About the Author

Chris Shiflett

Hi, I’m Chris: entrepreneur, community leader, husband, and father. I live and work in Boulder, CO.


PHP Advent Calendar Day 14

Today's entry, provided by David Sklar, is entitled Timing and Profiling.

David Sklar

Name
David Sklar
Blog
sklar.com/blog/
Biography
David Sklar is a Software Architect at Ning, author of Learning PHP 5 (O'Reilly), PHP Cookbook (O'Reilly), and Essential PHP Tools (Apress), and a fan of half-sour pickles.
Location
New York, New York

You probably want your programs to run as fast as possible. This thrilling PHP Advent Calendar entry talks about ways to time and profile your code, so you can figure out what parts are slow and therefore deserving of your optimization efforts.

microtime() is a simple and direct way to track how long something takes, since it gives you a timestamp that includes milliseconds. (The actual precision varies based on the floating point representation on your system.) Just call microtime() before and after the code you want to time:

<?php
 
$start = microtime(TRUE);
preg_match('@^[a-z]+\.(php|html|js)$@', $filename);
$elapsed = microtime(TRUE) - $start;
printf("The regex match took %.06f seconds.\n", $elapsed);
 
?>

This produces something like:

The regex match took 0.000169 seconds.

Not bad, but only really useful when compared to something else. So, does the regular expression get faster or slower (or is there no change) if the subpattern is changed to non-capturing?

<?php
 
$start = microtime(TRUE);
preg_match('@^[a-z]+\.(php|html|js)$@', $filename);
$elapsed = microtime(TRUE) - $start;
printf("The regex match took %.06f seconds.\n", $elapsed);
 
$start = microtime(TRUE);
preg_match('@^[a-z]+\.(?:php|html|js)$@', $filename);
$elapsed = microtime(TRUE) - $start;
printf("The non-capturing regex match took %.06f seconds.\n", $elapsed);
 
?>

The result looks something like:

The regex match took 0.000170 seconds.
The non-capturing regex match took 0.000017 seconds.

One sample each doesn't provide much confidence, so better to run a loop of many iterations of each:

<?php
 
$iterations = 1000;
 
$elapsed = 0;
for ($i = 0; $i < $iterations; $i++) {
    $start = microtime(TRUE);
    preg_match('@^[a-z]+\.(php|html|js)$@', $filename);
    $elapsed += microtime(TRUE) - $start;
}
 
printf("capturing: %d iter in %.06f secs = %.06f iter/sec\n",
       $iterations, $elapsed, $iterations / $elapsed);
 
$elapsed = 0; 
for ($i = 0; $i < $iterations; $i++) {   
    $start = microtime(TRUE);
    preg_match('@^[a-z]+\.(?:php|html|js)$@', $filename);
    $elapsed += microtime(TRUE) - $start;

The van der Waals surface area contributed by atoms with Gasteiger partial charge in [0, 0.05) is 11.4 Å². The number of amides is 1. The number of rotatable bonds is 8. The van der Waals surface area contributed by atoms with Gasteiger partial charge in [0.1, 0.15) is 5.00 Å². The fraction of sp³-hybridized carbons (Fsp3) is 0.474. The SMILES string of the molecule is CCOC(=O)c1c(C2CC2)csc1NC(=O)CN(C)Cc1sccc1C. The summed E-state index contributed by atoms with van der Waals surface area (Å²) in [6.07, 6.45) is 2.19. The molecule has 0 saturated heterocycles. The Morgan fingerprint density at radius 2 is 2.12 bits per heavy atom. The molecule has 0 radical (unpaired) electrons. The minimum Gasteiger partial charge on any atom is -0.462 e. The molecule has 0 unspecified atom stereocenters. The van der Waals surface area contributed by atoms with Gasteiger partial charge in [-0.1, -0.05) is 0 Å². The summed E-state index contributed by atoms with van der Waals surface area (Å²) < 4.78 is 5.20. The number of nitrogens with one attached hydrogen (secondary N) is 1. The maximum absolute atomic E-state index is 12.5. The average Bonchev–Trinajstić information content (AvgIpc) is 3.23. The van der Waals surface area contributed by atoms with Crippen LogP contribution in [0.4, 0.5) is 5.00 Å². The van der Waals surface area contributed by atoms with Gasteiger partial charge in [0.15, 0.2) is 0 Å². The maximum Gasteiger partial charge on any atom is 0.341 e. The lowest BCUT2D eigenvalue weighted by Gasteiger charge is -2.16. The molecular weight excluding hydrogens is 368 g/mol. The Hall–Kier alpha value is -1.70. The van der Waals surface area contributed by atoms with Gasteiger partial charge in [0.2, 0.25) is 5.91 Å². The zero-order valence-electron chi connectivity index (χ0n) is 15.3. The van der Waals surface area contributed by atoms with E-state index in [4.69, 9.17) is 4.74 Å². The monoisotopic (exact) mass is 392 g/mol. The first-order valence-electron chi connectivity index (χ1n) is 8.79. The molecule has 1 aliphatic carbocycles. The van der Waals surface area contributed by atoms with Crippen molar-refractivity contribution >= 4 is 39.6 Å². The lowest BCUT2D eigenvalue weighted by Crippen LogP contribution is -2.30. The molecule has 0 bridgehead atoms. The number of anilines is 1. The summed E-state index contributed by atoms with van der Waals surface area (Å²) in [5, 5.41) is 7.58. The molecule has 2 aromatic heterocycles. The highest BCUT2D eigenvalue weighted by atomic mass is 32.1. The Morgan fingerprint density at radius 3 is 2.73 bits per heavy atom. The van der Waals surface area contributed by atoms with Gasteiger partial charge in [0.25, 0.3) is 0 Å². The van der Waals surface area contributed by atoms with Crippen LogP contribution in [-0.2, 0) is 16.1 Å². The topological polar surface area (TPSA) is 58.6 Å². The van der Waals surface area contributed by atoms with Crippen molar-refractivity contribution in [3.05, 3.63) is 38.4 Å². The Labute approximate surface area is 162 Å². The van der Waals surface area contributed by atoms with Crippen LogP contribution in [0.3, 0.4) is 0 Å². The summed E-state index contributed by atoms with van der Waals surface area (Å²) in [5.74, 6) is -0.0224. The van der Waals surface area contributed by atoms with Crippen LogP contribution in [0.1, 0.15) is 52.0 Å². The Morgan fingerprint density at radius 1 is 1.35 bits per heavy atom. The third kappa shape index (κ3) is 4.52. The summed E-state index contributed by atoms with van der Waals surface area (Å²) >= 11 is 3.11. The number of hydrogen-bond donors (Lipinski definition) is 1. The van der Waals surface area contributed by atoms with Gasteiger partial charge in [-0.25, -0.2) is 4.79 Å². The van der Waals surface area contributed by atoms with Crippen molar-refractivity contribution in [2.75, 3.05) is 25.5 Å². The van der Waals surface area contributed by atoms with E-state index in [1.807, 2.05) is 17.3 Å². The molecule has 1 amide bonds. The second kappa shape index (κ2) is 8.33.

}
 
printf("non-capturing: %d iter in %.06f secs = %.06f iter/sec\n",
       $iterations, $elapsed, $iterations / $elapsed);
 
?>

This shows that the non-capturing version is faster, but not by that much:

capturing: 1000 iter in 0.003977 secs = 251472.150609 iter/sec
non-capturing: 1000 iter in 0.003459 secs = 289082.914053 iter/sec

You can enhance this in other ways, but the basic idea is to use microtime() to keep track of how long a bit of code takes to run, run that code a number of times, and keep track of the total elapsed time. This makes it easy to compare the speed of different solutions to a problem.

Critical to keep in mind when doing timing like this, however, is how much user-visible gain the your performance improvements will actually show. You don't want to make things intentionally slower with no benefit, but often a slower-running but easier-to-read solution is a better choice, especially when the performance difference may be minimal. If a regex match can be run 250,000 times a second or 290,000 times a second, choosing one regex over another isn't going to make much of a difference in practice.

A profiler such as Xdebug is very helpful for giving you the information you need to direct your performance enhancement efforts in the right direction. With Xdebug, you can identify what parts of your code run most frequently, or take up the biggest chunk of the processing time of a page. That way, you can work on speeding up what will actually make the biggest difference in total runtime.

Xdebug is a binary extension to PHP. You can download a library for Windows from xdebug.org. On other platforms, you can install it with the pecl tool. The full documentation on Xdebug's profiling capabilities is at xdebug.org/docs/profiler. Once you enable it in your PHP configuration, it observes PHP programs that execute, writing profiling data to individual text files (which can grow quite large). Then, you can load these files into a tool such as KCacheGrind or WinCacheGrind. These tools give you a pretty graphical view of the profiling data.

Profiling data is essential for effective performance optimization. It might seem bountiful to change a preg_match() call into some plain string manipulation functions, but if that code is executed infrequently, you won't see much speedup. Xdebug can show you which areas deserve your attention.

About this post

PHP Advent Calendar Day 14 was posted on Fri, 14 Dec 2007. If you liked it, follow me on Twitter or share:

1 comments

1.Alexey Kupershtokh said:

Chris, David,

There's another tool in a row of KCacheGrind and WinCacheGrind:

CachegrindVisualizer

http://code.google.com/p/cachegrindvisualizer/

It would be great if you check it as well, and let know your opinion to it's author.

Mon, 17 Dec 2007 at 09:48:52 GMT Link


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